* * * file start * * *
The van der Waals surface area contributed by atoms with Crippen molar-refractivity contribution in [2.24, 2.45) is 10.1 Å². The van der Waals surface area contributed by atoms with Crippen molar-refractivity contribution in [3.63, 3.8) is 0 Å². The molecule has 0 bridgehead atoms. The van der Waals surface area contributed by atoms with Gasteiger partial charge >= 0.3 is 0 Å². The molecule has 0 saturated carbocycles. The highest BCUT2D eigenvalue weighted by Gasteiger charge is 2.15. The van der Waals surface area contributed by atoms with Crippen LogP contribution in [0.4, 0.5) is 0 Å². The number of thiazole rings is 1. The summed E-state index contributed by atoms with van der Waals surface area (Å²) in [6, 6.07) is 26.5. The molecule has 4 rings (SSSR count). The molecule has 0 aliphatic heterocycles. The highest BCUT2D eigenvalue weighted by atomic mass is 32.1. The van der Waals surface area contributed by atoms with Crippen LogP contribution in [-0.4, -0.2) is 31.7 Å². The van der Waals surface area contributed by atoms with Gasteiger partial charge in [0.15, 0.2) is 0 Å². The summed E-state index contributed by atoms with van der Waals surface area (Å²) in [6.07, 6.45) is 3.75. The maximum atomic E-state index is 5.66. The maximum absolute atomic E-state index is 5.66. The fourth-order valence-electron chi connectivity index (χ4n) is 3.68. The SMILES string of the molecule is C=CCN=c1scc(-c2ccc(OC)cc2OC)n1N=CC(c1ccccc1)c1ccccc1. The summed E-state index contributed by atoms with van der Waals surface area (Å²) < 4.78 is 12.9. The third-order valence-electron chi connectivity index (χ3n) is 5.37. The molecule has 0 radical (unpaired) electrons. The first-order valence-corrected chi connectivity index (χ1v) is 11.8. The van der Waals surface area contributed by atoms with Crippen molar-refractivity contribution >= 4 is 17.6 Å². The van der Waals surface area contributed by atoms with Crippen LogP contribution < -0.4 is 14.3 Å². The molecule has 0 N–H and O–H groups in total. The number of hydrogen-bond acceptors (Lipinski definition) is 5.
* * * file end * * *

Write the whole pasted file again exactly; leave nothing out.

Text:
The van der Waals surface area contributed by atoms with Crippen molar-refractivity contribution in [2.24, 2.45) is 10.1 Å². The van der Waals surface area contributed by atoms with Crippen molar-refractivity contribution in [3.63, 3.8) is 0 Å². The molecule has 0 bridgehead atoms. The van der Waals surface area contributed by atoms with Gasteiger partial charge >= 0.3 is 0 Å². The molecule has 0 saturated carbocycles. The highest BCUT2D eigenvalue weighted by Gasteiger charge is 2.15. The van der Waals surface area contributed by atoms with Crippen LogP contribution in [0.4, 0.5) is 0 Å². The number of thiazole rings is 1. The summed E-state index contributed by atoms with van der Waals surface area (Å²) in [6, 6.07) is 26.5. The molecule has 4 rings (SSSR count). The molecule has 0 aliphatic heterocycles. The highest BCUT2D eigenvalue weighted by atomic mass is 32.1. The van der Waals surface area contributed by atoms with Crippen LogP contribution in [-0.4, -0.2) is 31.7 Å². The van der Waals surface area contributed by atoms with Gasteiger partial charge in [0.15, 0.2) is 0 Å². The summed E-state index contributed by atoms with van der Waals surface area (Å²) in [6.07, 6.45) is 3.75. The maximum atomic E-state index is 5.66. The maximum absolute atomic E-state index is 5.66. The fourth-order valence-electron chi connectivity index (χ4n) is 3.68. The SMILES string of the molecule is C=CCN=c1scc(-c2ccc(OC)cc2OC)n1N=CC(c1ccccc1)c1ccccc1. The summed E-state index contributed by atoms with van der Waals surface area (Å²) < 4.78 is 12.9. The third-order valence-electron chi connectivity index (χ3n) is 5.37. The molecule has 0 radical (unpaired) electrons. The first-order valence-corrected chi connectivity index (χ1v) is 11.8. The van der Waals surface area contributed by atoms with Crippen molar-refractivity contribution >= 4 is 17.6 Å². The van der Waals surface area contributed by atoms with Crippen LogP contribution < -0.4 is 14.3 Å². The molecule has 0 N–H and O–H groups in total. The number of hydrogen-bond acceptors (Lipinski definition) is 5.